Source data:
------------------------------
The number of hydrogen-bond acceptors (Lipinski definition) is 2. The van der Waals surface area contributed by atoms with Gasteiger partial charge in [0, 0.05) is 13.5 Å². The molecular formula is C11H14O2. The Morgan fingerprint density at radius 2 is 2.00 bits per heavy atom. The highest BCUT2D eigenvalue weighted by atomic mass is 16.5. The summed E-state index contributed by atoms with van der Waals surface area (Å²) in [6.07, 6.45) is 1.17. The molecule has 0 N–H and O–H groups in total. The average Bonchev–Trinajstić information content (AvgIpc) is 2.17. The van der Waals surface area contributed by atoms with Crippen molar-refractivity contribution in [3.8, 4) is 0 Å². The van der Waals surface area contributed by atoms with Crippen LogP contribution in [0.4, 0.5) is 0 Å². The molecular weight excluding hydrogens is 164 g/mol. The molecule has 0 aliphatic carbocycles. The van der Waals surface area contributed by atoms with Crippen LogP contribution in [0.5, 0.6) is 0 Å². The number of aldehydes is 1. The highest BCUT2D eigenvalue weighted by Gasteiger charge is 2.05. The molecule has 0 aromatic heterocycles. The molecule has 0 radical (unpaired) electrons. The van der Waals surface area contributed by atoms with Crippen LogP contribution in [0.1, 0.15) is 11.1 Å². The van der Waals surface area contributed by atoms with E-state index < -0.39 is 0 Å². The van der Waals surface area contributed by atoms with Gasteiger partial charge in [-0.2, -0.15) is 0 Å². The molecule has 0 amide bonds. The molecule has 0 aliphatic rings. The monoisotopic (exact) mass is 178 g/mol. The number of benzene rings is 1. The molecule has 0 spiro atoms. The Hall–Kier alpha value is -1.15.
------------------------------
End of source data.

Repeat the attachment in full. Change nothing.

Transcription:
The number of hydrogen-bond acceptors (Lipinski definition) is 2. The van der Waals surface area contributed by atoms with Gasteiger partial charge in [0, 0.05) is 13.5 Å². The molecular formula is C11H14O2. The Morgan fingerprint density at radius 2 is 2.00 bits per heavy atom. The highest BCUT2D eigenvalue weighted by atomic mass is 16.5. The summed E-state index contributed by atoms with van der Waals surface area (Å²) in [6.07, 6.45) is 1.17. The molecule has 0 N–H and O–H groups in total. The average Bonchev–Trinajstić information content (AvgIpc) is 2.17. The van der Waals surface area contributed by atoms with Crippen molar-refractivity contribution in [3.8, 4) is 0 Å². The van der Waals surface area contributed by atoms with Crippen LogP contribution in [0.4, 0.5) is 0 Å². The molecular weight excluding hydrogens is 164 g/mol. The molecule has 0 aliphatic carbocycles. The van der Waals surface area contributed by atoms with Crippen LogP contribution in [0.5, 0.6) is 0 Å². The number of aldehydes is 1. The highest BCUT2D eigenvalue weighted by Gasteiger charge is 2.05. The molecule has 0 aromatic heterocycles. The molecule has 0 radical (unpaired) electrons. The van der Waals surface area contributed by atoms with Crippen LogP contribution in [0.1, 0.15) is 11.1 Å². The van der Waals surface area contributed by atoms with E-state index < -0.39 is 0 Å². The van der Waals surface area contributed by atoms with Gasteiger partial charge in [-0.2, -0.15) is 0 Å². The molecule has 0 amide bonds. The molecule has 0 aliphatic rings. The monoisotopic (exact) mass is 178 g/mol. The number of benzene rings is 1. The molecule has 0 spiro atoms. The Hall–Kier alpha value is -1.15.